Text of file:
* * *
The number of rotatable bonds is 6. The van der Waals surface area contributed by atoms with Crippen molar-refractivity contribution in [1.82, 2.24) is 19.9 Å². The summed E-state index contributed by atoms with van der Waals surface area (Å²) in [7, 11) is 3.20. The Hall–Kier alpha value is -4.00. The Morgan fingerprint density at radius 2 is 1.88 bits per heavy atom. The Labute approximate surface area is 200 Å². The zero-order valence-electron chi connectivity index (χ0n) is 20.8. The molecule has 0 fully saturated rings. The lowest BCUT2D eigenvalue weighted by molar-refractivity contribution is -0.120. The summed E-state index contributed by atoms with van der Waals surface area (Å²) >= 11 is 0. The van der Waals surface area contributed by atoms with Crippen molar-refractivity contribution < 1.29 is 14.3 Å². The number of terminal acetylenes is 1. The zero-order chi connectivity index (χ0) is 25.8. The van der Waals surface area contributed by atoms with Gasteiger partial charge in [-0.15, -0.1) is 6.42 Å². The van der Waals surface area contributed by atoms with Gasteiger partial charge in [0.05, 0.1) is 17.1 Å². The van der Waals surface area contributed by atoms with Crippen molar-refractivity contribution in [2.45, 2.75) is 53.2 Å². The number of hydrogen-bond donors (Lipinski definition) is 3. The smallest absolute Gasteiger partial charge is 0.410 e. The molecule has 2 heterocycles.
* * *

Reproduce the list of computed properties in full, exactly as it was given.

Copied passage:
The number of rotatable bonds is 6. The van der Waals surface area contributed by atoms with Crippen molar-refractivity contribution in [1.82, 2.24) is 19.9 Å². The summed E-state index contributed by atoms with van der Waals surface area (Å²) in [7, 11) is 3.20. The Hall–Kier alpha value is -4.00. The Morgan fingerprint density at radius 2 is 1.88 bits per heavy atom. The Labute approximate surface area is 200 Å². The zero-order valence-electron chi connectivity index (χ0n) is 20.8. The molecule has 0 fully saturated rings. The lowest BCUT2D eigenvalue weighted by molar-refractivity contribution is -0.120. The summed E-state index contributed by atoms with van der Waals surface area (Å²) >= 11 is 0. The van der Waals surface area contributed by atoms with Crippen molar-refractivity contribution < 1.29 is 14.3 Å². The number of terminal acetylenes is 1. The zero-order chi connectivity index (χ0) is 25.8. The van der Waals surface area contributed by atoms with Gasteiger partial charge in [-0.15, -0.1) is 6.42 Å². The van der Waals surface area contributed by atoms with Gasteiger partial charge in [0.05, 0.1) is 17.1 Å². The van der Waals surface area contributed by atoms with Crippen molar-refractivity contribution in [2.45, 2.75) is 53.2 Å². The number of hydrogen-bond donors (Lipinski definition) is 3. The smallest absolute Gasteiger partial charge is 0.410 e. The molecule has 2 heterocycles.